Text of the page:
How-to: Using make and makefiles

©2000 by Wayne Pollock, Tampa Florida USA.
All Rights Reserved.

  1. What is make?

    Make is a program based on a Unix system utility over 25 years old.  It is mainly used to maintain programs based on many source files.  The instructions on how to build a program and what source files a program depends on are specified in a makefile.  Make can be used for other tasks as well.

  2. What is a makefile?

    A makefile is a list of what needs to be built for a project.  A project may include several executables and/or DLLs called targets.  For each target a makefile may specify what source, object, and library files are needed to build the target.  These are called dependents.  It is entirely possible (even common) that a dependent for one target is itself a target.

    For each target and its dependents, the makefile may also specify the exact sequence of commands needed to build the target.  Below is a simple makefile that shows how to build hello.exe from hello.cpp (where hello.cpp is a complete program in a single file):

    hello.exe: hello.cpp
            bcc32 -ehello.exe hello.cpp

    You can test out make by typing the above into a file called makefile and also put hello.cpp in the same directory such as C:\Temp.  (Note white space is significant in a makefile.  The first line starts in column one, and the second has a leading tab.)  This example assumes your C++ compiler is called bcc32, which is the case if you are using the free Inprise/Borland C++ 5.5 compiler for Windows.  If you are using some other C++ compiler, modify the second line appropriately for your compiler and system.  (For a Unix/Linux system the second line should probably read "g++ -o hello.exe hello.cpp".)  Now type make as shown below and see what happens.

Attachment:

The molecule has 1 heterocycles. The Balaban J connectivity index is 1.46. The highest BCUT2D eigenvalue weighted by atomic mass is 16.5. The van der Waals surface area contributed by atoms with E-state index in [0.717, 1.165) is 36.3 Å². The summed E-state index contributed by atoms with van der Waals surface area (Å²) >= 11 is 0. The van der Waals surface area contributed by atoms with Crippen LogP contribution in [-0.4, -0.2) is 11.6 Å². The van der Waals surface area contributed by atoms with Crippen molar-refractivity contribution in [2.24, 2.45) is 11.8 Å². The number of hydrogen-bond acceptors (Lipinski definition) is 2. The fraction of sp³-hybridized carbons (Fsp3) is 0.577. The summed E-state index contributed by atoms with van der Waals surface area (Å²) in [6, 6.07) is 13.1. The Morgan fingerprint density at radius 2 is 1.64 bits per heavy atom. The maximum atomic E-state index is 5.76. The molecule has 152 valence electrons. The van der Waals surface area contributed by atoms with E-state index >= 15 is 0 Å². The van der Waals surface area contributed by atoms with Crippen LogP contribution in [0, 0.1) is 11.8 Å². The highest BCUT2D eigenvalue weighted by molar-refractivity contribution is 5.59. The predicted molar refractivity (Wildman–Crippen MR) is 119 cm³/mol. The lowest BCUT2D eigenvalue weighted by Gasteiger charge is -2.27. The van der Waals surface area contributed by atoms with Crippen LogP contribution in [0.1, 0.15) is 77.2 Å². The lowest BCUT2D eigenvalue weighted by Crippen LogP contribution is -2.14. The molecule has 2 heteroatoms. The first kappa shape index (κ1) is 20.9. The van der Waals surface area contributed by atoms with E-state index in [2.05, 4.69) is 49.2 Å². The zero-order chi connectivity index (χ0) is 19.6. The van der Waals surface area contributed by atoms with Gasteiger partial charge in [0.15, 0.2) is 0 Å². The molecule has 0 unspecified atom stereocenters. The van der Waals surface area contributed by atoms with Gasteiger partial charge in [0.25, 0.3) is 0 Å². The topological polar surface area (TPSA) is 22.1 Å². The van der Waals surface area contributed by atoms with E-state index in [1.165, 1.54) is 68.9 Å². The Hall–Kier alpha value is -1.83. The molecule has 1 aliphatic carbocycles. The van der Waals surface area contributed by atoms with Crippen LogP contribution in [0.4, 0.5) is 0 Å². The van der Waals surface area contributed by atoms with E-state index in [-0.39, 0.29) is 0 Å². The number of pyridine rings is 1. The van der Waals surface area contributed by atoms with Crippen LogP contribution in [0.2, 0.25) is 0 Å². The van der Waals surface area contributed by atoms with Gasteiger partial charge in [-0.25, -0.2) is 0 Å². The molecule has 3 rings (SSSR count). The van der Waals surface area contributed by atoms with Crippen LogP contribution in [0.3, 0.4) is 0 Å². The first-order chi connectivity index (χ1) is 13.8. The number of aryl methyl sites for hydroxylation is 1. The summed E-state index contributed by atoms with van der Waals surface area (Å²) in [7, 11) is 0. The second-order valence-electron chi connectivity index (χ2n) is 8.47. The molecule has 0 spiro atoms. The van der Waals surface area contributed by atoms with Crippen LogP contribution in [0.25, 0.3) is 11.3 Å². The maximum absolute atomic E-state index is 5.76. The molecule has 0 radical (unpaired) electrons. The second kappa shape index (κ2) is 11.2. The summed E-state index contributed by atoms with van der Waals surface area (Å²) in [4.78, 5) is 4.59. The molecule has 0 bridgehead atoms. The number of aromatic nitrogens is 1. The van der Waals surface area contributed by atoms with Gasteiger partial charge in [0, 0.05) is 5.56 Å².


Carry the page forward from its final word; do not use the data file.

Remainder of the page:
In reality you would not need a makefile for such a simple example.  However even if the project only has one or two source files a makefile can sometimes be useful.  The executable may need to be compiled with certain options, or using some non-standard library (such as the XML C++ parser library).  Help files (man pages for Unix/Linux) and configuration files may need to be installed in various directories, or registry keys may need to be set.

  3. How is make used?

    Once the makefile is written, all you need ever type to rebuild the project is the command:

    C:\Temp> make 

    The make command looks for a file in the current directory called "makefile" or "Makefile" and builds the first target listed in the file.  (It is possible to call your makefile something else, see make options below.)  If the makefile contains several targets, you can specify which one you'd like to build on the command line.  Thus the previous example is exactly equivalent to:

    C:\Temp> make hello.exe 

    Make is smart in that it only builds things if it needs to.  If hello.exe exists and is newer than all of its dependents, then nothing will be done when running make.  If only some of the dependents are newer, only they will get re-compiled.  You can appreciate this feature when you consider that some commercial software projects consist of over 2000 source files and only 25 of them may have changed since the last time the target was built.  Even on modern PCs it can take a lot of time to compile 2000 source files!  Make will keep track of which object files are out of date with respect to their source files and only re-compile those.